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The Daily Wildcat

The Daily Wildcat

 

    Column: A world without art is just “eh.”

    “Imagine for a moment a world without art and culture, without music, without cinema, without dance, opera, literature, poetry. That world would be a very, very dull place devoid of imagination—the one thing that distinguishes us as human beings from other species. Without art, the banality of reality would be intolerable.”

    Greek art historian, curator and writer Katerina Gregos said the above in a TED Talk titled “Why art is important,” and she couldn’t be any more correct.

    Living and attending school in Tucson means that we are surrounded and influenced by the city’s rich art culture every day.

    We need to be aware of the importance of art in school and in life. No longer should art be regarded as a specialized field of study.

    “Regarding the value of art, I believe that the intrinsic value is in its transformative potential for both the artist and those with whom the art connects or communicates,” said James Cook, a UA associate professor at the School of Art .

    Art offers profound knowledge that can be utilized on a daily basis. Three main factors of this knowledge needs to be emphasized.

    The first factor is the arts teach more than one solution can solve a problem. Creativity is a skill that becomes crucial to have because it helps us realize multiple solutions.

    “Art has the power to express or voice ideas that can be heard because of its ability to creatively present ordinary experiences by utilizing unexpected and skillful means,” Cook said.

    Similarly, the second benefit to consider is that the arts celebrate multiple perspectives. It is one thing to take a binary stance on a divided political issue, but it is another to view that issue from and artistic perspective which can pave the way for a more heightened sense of awareness and a broader sphere of thought.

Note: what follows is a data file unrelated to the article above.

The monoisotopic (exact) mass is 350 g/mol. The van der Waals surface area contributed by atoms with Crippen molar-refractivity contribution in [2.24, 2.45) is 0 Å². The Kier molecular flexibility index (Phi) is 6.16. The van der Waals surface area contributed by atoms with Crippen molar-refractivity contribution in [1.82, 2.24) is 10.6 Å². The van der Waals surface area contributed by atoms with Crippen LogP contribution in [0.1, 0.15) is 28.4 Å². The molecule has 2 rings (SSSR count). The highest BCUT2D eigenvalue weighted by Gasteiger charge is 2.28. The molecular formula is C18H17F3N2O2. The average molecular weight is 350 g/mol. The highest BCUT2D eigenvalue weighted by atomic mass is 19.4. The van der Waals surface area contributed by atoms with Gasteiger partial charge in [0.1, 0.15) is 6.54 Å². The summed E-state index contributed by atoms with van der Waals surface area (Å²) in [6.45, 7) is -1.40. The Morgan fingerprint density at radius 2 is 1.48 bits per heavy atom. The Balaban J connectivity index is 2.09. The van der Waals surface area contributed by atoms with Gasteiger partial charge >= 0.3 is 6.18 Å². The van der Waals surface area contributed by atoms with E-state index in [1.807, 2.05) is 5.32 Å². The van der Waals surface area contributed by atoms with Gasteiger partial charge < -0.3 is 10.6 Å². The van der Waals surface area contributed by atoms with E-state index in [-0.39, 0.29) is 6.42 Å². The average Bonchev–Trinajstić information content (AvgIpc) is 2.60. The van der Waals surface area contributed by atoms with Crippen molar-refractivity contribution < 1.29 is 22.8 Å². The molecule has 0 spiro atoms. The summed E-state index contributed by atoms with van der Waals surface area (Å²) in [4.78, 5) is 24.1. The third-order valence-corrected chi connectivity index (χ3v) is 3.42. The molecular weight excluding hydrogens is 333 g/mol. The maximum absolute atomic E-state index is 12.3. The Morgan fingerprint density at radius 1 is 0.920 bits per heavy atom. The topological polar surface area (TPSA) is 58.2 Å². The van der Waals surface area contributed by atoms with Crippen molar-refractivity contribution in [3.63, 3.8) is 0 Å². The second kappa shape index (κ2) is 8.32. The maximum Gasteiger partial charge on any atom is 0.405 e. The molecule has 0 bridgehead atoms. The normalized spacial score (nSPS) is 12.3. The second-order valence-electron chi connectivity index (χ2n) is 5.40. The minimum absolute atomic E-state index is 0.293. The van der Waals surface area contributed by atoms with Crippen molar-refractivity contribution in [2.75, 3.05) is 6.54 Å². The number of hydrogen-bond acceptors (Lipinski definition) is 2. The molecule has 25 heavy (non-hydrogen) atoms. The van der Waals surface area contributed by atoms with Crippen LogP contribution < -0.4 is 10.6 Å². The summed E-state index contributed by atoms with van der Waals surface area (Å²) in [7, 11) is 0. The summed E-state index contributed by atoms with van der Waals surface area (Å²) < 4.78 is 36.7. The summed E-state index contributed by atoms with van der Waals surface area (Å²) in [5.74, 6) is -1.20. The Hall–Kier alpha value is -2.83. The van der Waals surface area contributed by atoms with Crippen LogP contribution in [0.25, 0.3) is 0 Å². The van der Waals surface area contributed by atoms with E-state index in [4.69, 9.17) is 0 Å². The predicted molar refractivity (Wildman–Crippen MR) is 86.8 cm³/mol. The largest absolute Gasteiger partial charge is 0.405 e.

“The creative merging of knowledge and experience, when not sourced from the same stream, has the potential to enhance awareness and to create unexpected new understanding,” Cook said.

    Third and most importantly, the arts provide a means for every student to learn.

    Studying art is not just about techniques or the traditional setting. Anybody can experience art and have it become a meaningful experience.

    “I feel quite passionate about my responsibilities as an artist and educator, and as one who finds in service the opportunity to amplify the potential for learning amongst student, colleagues and community,” Cook said. “I appreciate the unique possibilities that I am afforded as an arts instructor in the university setting to cultivate in our students a keen sense of investigative and critical analysis conducive to discovery, clarity of thought and recognition of self in the other.”

    Understanding the values of art can help coming to grips with the vast and untapped knowledge that Tucson’s art culture offers. For students who attend the university, the exposure to art can be found throughout campus.

    There are many galleries to visit, for example, the Joseph Gross Gallery, Lionel Rombach Gallery and Todd Walker exhibit, and there are always artist lectures to attend, artists to meet and work to see firsthand.

    Artistic values can be applied to any discipline in the world around us and may even enhance them. 

    “I’m convinced that if more people engage with [art], the world would be a much better place,” Gregos said. “In that sense, art should also have a much more important place in school curriculums and education. … They are integral to the human spirit and to human aspirations, an essential part of what makes us human. Art thinks about the world in its current state and it can re-imagine the world as it should be.”


    Follow Justice Amarillas on Twitter.


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